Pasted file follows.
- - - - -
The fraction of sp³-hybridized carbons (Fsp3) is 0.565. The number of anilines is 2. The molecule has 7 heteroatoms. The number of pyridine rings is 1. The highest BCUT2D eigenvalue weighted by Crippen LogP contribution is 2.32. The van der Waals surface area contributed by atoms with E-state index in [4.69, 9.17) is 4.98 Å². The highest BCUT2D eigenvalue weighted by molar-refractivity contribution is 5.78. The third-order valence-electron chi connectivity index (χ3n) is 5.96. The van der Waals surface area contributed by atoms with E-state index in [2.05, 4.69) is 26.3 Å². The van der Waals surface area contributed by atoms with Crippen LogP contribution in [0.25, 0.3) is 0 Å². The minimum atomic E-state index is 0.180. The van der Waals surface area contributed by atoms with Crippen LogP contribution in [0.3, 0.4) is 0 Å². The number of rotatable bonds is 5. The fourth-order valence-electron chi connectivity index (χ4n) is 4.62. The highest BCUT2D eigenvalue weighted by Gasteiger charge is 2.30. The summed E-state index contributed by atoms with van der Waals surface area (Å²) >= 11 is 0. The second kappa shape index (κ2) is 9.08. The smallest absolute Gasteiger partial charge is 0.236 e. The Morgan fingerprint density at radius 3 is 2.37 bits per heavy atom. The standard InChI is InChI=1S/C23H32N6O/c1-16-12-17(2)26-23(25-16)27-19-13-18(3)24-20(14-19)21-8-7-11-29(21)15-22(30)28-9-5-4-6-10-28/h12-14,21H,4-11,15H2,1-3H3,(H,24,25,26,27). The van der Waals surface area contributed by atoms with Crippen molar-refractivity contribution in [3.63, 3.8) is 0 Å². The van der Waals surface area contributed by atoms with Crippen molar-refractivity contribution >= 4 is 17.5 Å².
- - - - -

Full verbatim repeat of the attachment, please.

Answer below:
The fraction of sp³-hybridized carbons (Fsp3) is 0.565. The number of anilines is 2. The molecule has 7 heteroatoms. The number of pyridine rings is 1. The highest BCUT2D eigenvalue weighted by Crippen LogP contribution is 2.32. The van der Waals surface area contributed by atoms with E-state index in [4.69, 9.17) is 4.98 Å². The highest BCUT2D eigenvalue weighted by molar-refractivity contribution is 5.78. The third-order valence-electron chi connectivity index (χ3n) is 5.96. The van der Waals surface area contributed by atoms with E-state index in [2.05, 4.69) is 26.3 Å². The van der Waals surface area contributed by atoms with Crippen LogP contribution in [0.25, 0.3) is 0 Å². The minimum atomic E-state index is 0.180. The van der Waals surface area contributed by atoms with Crippen LogP contribution in [0.3, 0.4) is 0 Å². The number of rotatable bonds is 5. The fourth-order valence-electron chi connectivity index (χ4n) is 4.62. The highest BCUT2D eigenvalue weighted by Gasteiger charge is 2.30. The summed E-state index contributed by atoms with van der Waals surface area (Å²) >= 11 is 0. The second kappa shape index (κ2) is 9.08. The smallest absolute Gasteiger partial charge is 0.236 e. The Morgan fingerprint density at radius 3 is 2.37 bits per heavy atom. The standard InChI is InChI=1S/C23H32N6O/c1-16-12-17(2)26-23(25-16)27-19-13-18(3)24-20(14-19)21-8-7-11-29(21)15-22(30)28-9-5-4-6-10-28/h12-14,21H,4-11,15H2,1-3H3,(H,24,25,26,27). The van der Waals surface area contributed by atoms with Crippen molar-refractivity contribution in [3.63, 3.8) is 0 Å². The van der Waals surface area contributed by atoms with Crippen molar-refractivity contribution >= 4 is 17.5 Å².